We never once admitted to each other that we lived in an overpriced Bedford-Stuyvesant loft, one that was slowly choking away my desires and our friendship. And I never once admitted that despite all this, I loved my roommate, so much. I’d never had a brother and he had become one to me. I didn’t want to move out. So I kept borrowing money on credit cards and deferring my student loans.
Would it have mattered if we’d known we were in Bed-Stuy? I don’t know. It might not have meant much to me then. But maybe it would have helped. “Clinton Hill” was bullshit, but Bed-Stuy was a place of black history—the site of one of the first communities of black freedmen in the 1800s, it later became the “Harlem of Brooklyn,” and then, more recently, Spike Lee’s Bed-Stuy, and Biggie Smalls’s Bed-Stuy. The Marcy Projects, where Jay-Z grew up, were just a fifteen-minute walk north of where we lived. “Cough up a lung / where I’m from / Marcy son / ain’t nothing nice.” I don’t know that any of this would have mattered. But it might have given me the gumption to say to my friend, “Look, I’m drowning. Either we find a cheaper place to live, or help me with my rent.” Of course I never said that, and eventually we moved out, separately.
What was Bed-Stuy? When I brought it up with my family in Ohio, they always mentioned Spike Lee. He was synonymous with Bed-Stuy, even if he’d never actually lived there. And I’m sure the worlds of Crooklyn and Joe’s Bed-Stuy Barbershop: We Cut Heads, forty and thirty years gone, respectively, have some bearing on the Bed-Stuy I’ve lived in, but I haven’t found it. The black barbers and jazz musicians I know don’t live in such elegance; nor do they have such striver-centric social anxiety. Why would they? The brownstone on Arlington Place that Spike and Co. shot Crooklyn in recently sold for $1.7 million. In these days of the form’s increasing cultural irrelevance, there isn’t a hit jazz record on Earth that would sustain for its creator that kind of mortgage. Or a haircut.
After I left Taaffe Place and moved deeper into Bed-Stuy, I frequently walked down the Bed-Stuy block, Stuyvesant between Lexington and Quincy, where Do the Right Thing, Lee’s sole narrative masterpiece, was shot. Whenever I’d ask a young man who was more or less the age Martin Lawrence was in that film if he’d ever seen it, he’d shake his head no or pass me by without a word. It’s almost always empty in the middle of the summer, that block. The busy and bustling community depicted in that film was a fantasy. Which is not to say those early Lee films don’t represent a certain reality of the place. But it was a vision of Bed-Stuy as much less poor and desperate and sad than it actually must have been in those years; a Bed-Stuy that was more like the liberal, middle-class neighborhood where Lee himself grew up: Fort Greene.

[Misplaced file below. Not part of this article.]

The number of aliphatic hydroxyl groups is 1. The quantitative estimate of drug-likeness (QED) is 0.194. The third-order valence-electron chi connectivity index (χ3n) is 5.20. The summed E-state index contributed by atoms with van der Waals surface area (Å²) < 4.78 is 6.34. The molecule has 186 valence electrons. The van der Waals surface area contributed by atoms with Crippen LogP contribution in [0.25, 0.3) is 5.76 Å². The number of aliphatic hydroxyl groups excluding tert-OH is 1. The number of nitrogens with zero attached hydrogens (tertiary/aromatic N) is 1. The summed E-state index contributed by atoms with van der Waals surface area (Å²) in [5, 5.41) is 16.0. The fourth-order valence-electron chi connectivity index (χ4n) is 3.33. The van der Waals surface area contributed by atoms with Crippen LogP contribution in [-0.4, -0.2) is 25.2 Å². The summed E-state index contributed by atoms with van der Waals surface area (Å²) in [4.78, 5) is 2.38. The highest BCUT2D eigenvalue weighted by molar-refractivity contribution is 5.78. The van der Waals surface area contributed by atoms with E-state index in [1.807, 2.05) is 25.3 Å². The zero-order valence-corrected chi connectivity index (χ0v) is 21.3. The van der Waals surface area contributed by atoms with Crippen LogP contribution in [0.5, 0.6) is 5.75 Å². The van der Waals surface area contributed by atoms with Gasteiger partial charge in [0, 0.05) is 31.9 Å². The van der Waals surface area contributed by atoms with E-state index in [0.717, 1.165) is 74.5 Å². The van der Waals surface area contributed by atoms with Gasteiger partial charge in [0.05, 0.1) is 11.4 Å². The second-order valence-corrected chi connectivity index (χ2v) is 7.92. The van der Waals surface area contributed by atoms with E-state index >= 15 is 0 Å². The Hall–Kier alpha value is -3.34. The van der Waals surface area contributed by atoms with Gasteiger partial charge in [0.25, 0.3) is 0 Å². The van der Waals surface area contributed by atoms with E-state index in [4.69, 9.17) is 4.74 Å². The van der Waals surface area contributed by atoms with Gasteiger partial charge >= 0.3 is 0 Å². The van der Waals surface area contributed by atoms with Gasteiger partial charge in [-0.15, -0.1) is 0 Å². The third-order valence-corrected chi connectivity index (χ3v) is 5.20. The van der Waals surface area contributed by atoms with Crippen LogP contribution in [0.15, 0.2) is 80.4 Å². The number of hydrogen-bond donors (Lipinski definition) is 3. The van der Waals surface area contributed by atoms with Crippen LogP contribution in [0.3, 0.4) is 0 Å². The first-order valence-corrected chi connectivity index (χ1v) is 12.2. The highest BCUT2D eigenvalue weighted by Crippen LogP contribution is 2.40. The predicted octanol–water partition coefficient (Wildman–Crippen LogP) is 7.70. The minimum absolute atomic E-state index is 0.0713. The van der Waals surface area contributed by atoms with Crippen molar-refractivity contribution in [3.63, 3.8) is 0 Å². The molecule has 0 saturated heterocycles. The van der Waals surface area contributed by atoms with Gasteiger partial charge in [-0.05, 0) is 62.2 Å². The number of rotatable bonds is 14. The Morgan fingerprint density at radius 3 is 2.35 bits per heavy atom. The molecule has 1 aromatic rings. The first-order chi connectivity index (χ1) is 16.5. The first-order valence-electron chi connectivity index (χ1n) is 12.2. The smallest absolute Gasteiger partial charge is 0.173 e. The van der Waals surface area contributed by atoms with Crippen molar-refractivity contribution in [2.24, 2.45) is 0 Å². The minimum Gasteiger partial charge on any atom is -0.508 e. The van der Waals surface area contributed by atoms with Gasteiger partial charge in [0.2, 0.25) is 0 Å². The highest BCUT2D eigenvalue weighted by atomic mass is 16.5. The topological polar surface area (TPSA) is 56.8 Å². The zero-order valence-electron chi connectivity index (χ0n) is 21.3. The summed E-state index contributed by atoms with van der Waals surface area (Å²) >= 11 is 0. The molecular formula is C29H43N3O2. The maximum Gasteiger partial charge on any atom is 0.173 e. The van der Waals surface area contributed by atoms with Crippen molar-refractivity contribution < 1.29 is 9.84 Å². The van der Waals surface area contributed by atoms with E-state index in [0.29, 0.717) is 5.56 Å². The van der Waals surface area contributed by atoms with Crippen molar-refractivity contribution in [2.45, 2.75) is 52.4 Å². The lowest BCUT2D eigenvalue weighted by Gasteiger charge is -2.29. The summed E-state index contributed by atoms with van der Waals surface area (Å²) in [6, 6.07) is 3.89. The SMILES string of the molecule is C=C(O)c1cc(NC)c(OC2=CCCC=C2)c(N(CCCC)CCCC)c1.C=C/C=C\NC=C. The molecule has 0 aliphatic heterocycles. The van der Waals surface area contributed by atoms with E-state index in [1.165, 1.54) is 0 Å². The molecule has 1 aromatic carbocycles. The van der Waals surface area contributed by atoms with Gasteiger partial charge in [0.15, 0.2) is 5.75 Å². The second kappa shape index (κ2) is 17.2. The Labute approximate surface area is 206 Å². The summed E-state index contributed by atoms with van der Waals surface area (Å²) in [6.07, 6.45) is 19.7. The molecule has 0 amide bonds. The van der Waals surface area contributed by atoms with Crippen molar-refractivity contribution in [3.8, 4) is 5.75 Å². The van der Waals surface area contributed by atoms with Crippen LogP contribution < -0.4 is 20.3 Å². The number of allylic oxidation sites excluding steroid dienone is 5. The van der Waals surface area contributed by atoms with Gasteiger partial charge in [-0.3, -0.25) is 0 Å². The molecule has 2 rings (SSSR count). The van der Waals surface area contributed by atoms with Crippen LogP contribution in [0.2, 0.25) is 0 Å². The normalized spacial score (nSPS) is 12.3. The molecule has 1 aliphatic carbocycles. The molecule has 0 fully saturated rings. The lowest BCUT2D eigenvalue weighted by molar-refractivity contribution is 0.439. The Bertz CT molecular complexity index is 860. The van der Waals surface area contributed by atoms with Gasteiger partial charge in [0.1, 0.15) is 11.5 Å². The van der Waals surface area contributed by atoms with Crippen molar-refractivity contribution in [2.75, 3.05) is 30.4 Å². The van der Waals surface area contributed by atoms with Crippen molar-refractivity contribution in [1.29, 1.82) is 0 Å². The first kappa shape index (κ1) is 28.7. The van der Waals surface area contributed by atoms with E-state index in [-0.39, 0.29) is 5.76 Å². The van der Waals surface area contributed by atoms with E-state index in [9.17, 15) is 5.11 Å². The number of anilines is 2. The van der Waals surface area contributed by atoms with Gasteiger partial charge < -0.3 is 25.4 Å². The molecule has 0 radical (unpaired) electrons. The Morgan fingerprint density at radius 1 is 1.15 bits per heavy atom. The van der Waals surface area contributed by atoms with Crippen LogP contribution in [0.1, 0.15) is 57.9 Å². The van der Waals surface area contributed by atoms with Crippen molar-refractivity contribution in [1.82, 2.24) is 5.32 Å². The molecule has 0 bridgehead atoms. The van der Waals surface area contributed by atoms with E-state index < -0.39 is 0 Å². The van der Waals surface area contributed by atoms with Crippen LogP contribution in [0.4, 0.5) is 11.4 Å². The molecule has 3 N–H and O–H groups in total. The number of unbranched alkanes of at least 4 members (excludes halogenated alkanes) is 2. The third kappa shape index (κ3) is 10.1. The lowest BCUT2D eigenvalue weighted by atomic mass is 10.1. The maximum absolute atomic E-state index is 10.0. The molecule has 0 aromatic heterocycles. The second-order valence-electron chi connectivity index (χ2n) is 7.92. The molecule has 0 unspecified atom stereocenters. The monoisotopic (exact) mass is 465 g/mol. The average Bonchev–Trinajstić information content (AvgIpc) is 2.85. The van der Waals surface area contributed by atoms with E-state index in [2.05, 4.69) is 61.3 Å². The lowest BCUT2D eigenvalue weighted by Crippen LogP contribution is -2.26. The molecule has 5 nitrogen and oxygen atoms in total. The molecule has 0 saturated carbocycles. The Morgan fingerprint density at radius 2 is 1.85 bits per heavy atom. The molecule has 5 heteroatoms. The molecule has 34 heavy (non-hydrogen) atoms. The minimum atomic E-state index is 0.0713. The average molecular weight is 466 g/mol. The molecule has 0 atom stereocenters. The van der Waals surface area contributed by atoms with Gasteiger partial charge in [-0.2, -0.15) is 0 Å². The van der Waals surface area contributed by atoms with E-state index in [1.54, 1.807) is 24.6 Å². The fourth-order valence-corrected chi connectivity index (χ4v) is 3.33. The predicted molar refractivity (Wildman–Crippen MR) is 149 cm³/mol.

When Do the Right Thing came out in the summer of 1989, the media worried that it would cause race riots. They shouldn’t have. In Lee’s films—like in the blaxploitation films he generally found wanting despite his affection for some of the performers—the nationalists, the Muslim rabble rousers, the dudes who “want some brothers on the wall,” always get short shrift at the end: they are embarrassed, or jailed, or, in the case of Radio Raheem in Do the Right Thing, they die a violent death. In his more nuanced films (including Malcolm X), they transform into more complicated individuals, people willing to grasp the ambivalence of negro existence and understand that the white man is only part of the problem and naturally an even bigger part of any lasting solution. Watch the films. That’s actually what’s in them, from Joe’s Bed-Stuy Barbershop (Mr. Lovejoy, the sharply dressed, black nationalist gangster antagonist is seen as a shark and charlatan) through Bamboozled (where Mos Def’s nationalist meets a violent, undignified end). The revolution never comes, only imperfect compromise with the nefarious forces of racial animus or institutional corruption. Those forces are rendered benign not through greater understanding, but through mutual resignation to the status quo. Neither Lee nor his cinema has ever been revolutionary. The resilient but embattled negro middle class consumed Lee’s images for years, letting him give the nationalists just enough rope to hang themselves with. Lee was the middle class’s champion no less than Bill Cosby, the scion of their aspirations and the troubadour of their anxieties. But they didn’t show up for his more difficult Brooklyn tales, like He Got Game and Clockers. And eventually he was begging all of us for money on Kickstarter.